Skanska teams with University of Washington for new BIM certificate program

Press release 10/7/2015 12:00 PM EST

The University of Washington’s Department of Construction Management and Skanska, one of the world’s leading construction and development firms, have teamed, to offer a new certificate for Building Information Modeling (BIM).
The new program – the UW-CERC/Skanska Building Information Modeling (BIM) Certificate – was created to fill a current gap in the field of people trained to use data-rich virtual-reality modeling tools.

The 11-week program started on Sept. 29 and is open to UW students, local industry professionals and, via online streaming, to industry professionals nationwide. Students will learn tangible BIM software skills and gain an understanding of virtual design and construction processes that have real-world applications. Developed collaboratively by UW and Skanska to help the industry define and formalize a knowledge base for BIM managers, the course will be under the instruction of UW’s Associate Professor and Director of the Center for Education Research in Construction (CERC) Carrie Sturts Dossick and Skanska Virtual Design & Construction Director Mike Choquette.
“Students will come away with a very concrete and applied understanding of current practices using BIM tools and processes,” Dossick said. “From a hands-on skill-based level, they’ll know how to use the software to work with models and interpret the information, and from a conceptual level, they’ll know why BIM applications are valuable to a project.”
Throughout the course, students will learn to assemble models and assess for clash detection, analyze model-based estimating data, create 4D model animations, and complete a capstone project. Students will also learn how to compose a more integrated team and act as facilitators for stronger communication between designers, engineers, sub-contractors, clients and fabricators.
“Skanska’s rich history of integrating emerging technology into the construction process will give students an inside look on BIM’s growing impact on a rapidly changing industry,” Choquette said. “Ten years ago, it was difficult to predict how valuable this technology would be in construction. Today, three out of four of our active projects use BIM tools, and they help us do everything from working more safely to deliver customer value by optimizing schedules, improving quality, minimizing waste and enhancing lifecycle management.”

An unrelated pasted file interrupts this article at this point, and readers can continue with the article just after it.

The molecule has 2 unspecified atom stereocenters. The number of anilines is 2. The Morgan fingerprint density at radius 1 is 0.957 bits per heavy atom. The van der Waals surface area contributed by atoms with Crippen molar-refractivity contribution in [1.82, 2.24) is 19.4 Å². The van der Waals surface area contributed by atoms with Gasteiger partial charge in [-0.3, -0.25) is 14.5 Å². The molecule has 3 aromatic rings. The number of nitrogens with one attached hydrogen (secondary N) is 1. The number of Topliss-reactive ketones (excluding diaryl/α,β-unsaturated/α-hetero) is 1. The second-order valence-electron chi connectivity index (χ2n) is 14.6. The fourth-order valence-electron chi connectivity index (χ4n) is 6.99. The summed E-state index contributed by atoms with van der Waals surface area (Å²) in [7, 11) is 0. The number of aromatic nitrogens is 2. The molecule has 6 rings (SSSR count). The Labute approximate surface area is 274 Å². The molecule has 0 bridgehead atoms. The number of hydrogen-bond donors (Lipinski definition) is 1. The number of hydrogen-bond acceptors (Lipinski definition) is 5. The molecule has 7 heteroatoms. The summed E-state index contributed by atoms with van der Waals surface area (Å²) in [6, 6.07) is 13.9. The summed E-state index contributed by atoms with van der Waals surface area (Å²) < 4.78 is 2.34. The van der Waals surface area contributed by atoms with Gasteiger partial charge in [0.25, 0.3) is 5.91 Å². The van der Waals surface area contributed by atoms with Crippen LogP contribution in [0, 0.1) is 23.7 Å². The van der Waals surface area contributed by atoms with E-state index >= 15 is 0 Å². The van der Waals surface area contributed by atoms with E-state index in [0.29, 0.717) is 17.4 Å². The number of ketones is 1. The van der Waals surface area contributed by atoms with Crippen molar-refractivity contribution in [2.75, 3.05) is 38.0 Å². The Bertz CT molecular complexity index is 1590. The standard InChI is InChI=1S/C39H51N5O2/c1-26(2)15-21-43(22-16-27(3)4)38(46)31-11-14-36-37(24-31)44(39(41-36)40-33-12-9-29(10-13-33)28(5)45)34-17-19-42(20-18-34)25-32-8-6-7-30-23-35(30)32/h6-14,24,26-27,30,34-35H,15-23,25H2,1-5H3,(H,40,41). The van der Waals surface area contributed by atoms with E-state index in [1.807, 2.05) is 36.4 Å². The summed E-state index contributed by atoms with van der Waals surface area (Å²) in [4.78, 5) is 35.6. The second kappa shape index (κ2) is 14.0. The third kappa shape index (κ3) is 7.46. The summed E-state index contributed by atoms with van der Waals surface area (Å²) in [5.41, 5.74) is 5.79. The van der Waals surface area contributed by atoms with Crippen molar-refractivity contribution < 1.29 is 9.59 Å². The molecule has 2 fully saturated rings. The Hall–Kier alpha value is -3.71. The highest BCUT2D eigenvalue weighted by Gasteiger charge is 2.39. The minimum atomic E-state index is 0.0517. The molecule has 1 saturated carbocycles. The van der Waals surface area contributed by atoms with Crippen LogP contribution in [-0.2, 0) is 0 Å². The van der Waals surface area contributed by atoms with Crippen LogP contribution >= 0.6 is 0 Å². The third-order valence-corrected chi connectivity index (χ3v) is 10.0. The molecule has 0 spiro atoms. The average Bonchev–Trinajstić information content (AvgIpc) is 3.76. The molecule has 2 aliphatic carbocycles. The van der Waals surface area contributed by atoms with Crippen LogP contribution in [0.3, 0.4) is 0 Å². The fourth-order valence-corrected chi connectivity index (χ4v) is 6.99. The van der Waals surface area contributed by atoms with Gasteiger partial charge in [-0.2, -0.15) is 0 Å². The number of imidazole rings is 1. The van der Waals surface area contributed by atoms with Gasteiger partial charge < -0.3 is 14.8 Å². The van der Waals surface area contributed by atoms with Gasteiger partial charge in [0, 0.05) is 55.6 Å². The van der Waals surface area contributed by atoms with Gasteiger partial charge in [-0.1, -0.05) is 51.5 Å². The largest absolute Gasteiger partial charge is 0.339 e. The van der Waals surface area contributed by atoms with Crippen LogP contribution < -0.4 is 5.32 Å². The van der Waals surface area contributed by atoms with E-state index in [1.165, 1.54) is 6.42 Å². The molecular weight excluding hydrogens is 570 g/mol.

“The program has the potential to significantly help shape our graduates’ career trajectory. Nationally, we’re seeing the emergence of a specialized role for these professionals and a trend where they’re moving from being BIM managers all the way to executive roles for technology,” Dossick said. CERC plans to develop other industry-responsive certificate programs on other topics in the future.
From an educational perspective, undergraduate and graduate students will be able to complete the training in correlation with their degree. Existing construction management professionals can enroll in the course to further develop their skills and learn how BIM/VDC professionals are being utilized throughout the industry.
Choquette added: “A program of this sort shows that a company like Skanska, a construction and development firm, has the ability to respond to industry needs and deliver a curriculum like this. Potentially, we could explore a similar effort for other relevant topic areas.”
To learn more about the certificate program visit: http://cm.be.uw.edu/content/bimcertificate.